Finally, Treadwell emphasized the importance of maintaining place names and languages. There’s an incredible amount of data contained in historic place names. Alaska’s legislature recently made twenty native languages official, granting them parity with English.

Above all else, Treadwell urged geographers and the public at large to pay attention to what takes place in the Arctic, though it might seem far away to those living in the lower 48, it’s extremely important to our future.

“The beverages flowed as smoothly as the code”: A Productive 2015 OSGeo Philly Code Sprint

OSGeo Code Sprinters pose in front of the Philadelphia Art Museum's "Rocky Balboa" statue. Three cheers for open source!

OSGeo Code Sprinters pose in front of the Philadelphia Art Museum’s “Rocky Balboa” statue. Three cheers for open source! Photo credit Jody Garnett.

Last week, Philadelphia, Azavea, and our venue Friends Center hosted a code sprint where over 30 enthusiastic and creative “sprinters” met to collaborate on open source geospatial software projects. The OSGeo Code Sprint has been held annually for a while now, but this year’s event was bigger and better in ways that reflect the growth and increasing prominence of the open source geospatial community.

Code Sprinters enjoying the Philly-German bierhall  Brauhaus Schmitz

Code Sprinters enjoying the Philly-German bierhall Brauhaus Schmitz Photo credit Jody Garnett.

Over the last couple years, the LocationTech working group of the Eclipse Foundation has been emerging as a hub for high-performance geoprocessing and other location-aware technologies, such as Azavea’s GeoTrellis project. The new projects being incubated by LocationTech have been growing alongside continued participation in OSGeo and projects hosted there. Azavea is a huge supporter of both communities, as a member of LocationTech and a heavy user and contributor to many OSGeo projects. So, in hosting the 2015 OSGeo Code Sprint in Philadelphia, we wanted to be inclusive and specifically invite LocationTech projects to come participate in addition to OSGeo projects. We consider this coming together a success. LocationTech sponsored the event at the $2,500 Gold level. LocationTech projects like GeoTrellis, GeoMesa, and uDig were worked on alongside OSGeo projects like PostGIS, PDAL, and MapServer. At the end of the day, whichever software “foundation” a project is under, we’re all tackling the same problems and questions in GIS and can benefit from being at the same table in-person at a code sprint. Judging by initial responses on the OSGeo TOSprint mailing list, many others appreciated the additional camraderie as well.

AGI's Patrick Cozzi gives a  demo of Cesium.js, AGI's 3D globe library. AGI was a first-time Code Sprint sponsor this year. Photo credit Jody Garnett.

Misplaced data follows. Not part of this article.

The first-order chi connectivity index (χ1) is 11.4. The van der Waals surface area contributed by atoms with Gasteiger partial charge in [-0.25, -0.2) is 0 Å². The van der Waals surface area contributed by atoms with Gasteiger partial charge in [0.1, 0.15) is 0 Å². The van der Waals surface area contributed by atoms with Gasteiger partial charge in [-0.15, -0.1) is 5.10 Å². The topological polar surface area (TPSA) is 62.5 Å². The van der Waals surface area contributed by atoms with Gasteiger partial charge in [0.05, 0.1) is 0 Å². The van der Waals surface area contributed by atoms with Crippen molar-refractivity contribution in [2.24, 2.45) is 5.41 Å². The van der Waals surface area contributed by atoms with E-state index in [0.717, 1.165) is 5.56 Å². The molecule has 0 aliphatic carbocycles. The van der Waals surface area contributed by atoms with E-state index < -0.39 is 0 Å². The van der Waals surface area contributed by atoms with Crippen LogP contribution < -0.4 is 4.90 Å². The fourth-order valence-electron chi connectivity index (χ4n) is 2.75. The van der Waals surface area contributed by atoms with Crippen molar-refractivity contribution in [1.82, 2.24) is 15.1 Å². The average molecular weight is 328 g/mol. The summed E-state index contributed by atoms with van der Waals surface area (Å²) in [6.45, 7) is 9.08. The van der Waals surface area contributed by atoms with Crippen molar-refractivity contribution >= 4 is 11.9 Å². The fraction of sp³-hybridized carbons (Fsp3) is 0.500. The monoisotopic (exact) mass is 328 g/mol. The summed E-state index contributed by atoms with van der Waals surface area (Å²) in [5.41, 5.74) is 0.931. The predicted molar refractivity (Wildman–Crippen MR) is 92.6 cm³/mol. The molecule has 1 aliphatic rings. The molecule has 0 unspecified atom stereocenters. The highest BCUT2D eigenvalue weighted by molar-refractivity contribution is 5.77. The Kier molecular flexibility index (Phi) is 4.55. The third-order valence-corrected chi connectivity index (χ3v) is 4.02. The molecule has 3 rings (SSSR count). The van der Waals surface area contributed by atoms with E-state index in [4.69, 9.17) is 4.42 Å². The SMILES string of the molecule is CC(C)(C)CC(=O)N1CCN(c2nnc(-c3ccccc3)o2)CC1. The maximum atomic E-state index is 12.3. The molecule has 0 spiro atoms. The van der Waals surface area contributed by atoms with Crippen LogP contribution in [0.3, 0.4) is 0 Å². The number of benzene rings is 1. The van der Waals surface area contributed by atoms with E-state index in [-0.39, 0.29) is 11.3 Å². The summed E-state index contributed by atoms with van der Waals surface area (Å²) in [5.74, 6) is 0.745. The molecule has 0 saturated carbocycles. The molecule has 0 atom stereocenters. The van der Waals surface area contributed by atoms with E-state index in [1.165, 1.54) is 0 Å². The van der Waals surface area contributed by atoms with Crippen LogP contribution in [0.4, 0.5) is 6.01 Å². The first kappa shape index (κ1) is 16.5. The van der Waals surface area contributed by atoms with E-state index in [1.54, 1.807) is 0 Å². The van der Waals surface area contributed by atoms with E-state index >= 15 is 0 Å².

AGI’s Patrick Cozzi gives a demo of Cesium.js, AGI’s 3D globe library. AGI was a first-time Code Sprint sponsor this year. Photo credit Jody Garnett.

In addition to LocationTech, we had a tremendous array of support from sponsors at the code sprint. In fact, with 14 sponsors in all, we believe the 2015 Philly sprint to be the most-sponsored in OSGeo code sprint history. Many organizations had never sponsored a code sprint before, including LocationTech, Boundless, AGI, CartoDB, Mapzen, OpenSCG, and Typesafe. Other sponsors like Airborne Interactive, FOSSGIS eV, Coordinate Solutions, Farallon Geographics, Hobu, and Mobile Geographics are veteran code sprint sponsors and we were very glad to have their continued support for another sprint. Of note, OpenSCG and Typesafe are not necessarily geospatial-focused companies, but operate around related technologies of PostgreSQL and Scala which several open source geospatial projects are also based on. Their interest and generosity in supporting the sprint, we think, demonstrates how the importance of geospatial technologies – and open source geo, in particular – is increasing.

Sprinters getting into the swing of bowling at North Bowl. Photo credit Jody Garnett.

Sprinters getting into the swing of bowling at North Bowl. Photo credit Jody Garnett.

The generosity of our sponsors, and the OSGeo Board, allowed us to schedule an array of exciting evening activities to continue building community at night after coding in the day. On Tuesday, we took our sprinters on an exciting historic tour bus ride of Center City Philadelphia, so they could get a sense of our city of “Firsts”. Wednesday night’s affair was bowling and tater tots at acclaimed Philly hangout North Bowl – we’ve already heard several comments that bowling was a big hit with the sprinters! “I had a wonderful time, the venue was fantastic, the internet was plentiful, and the beverages flowed as smoothly as the code,” offered one sprinter.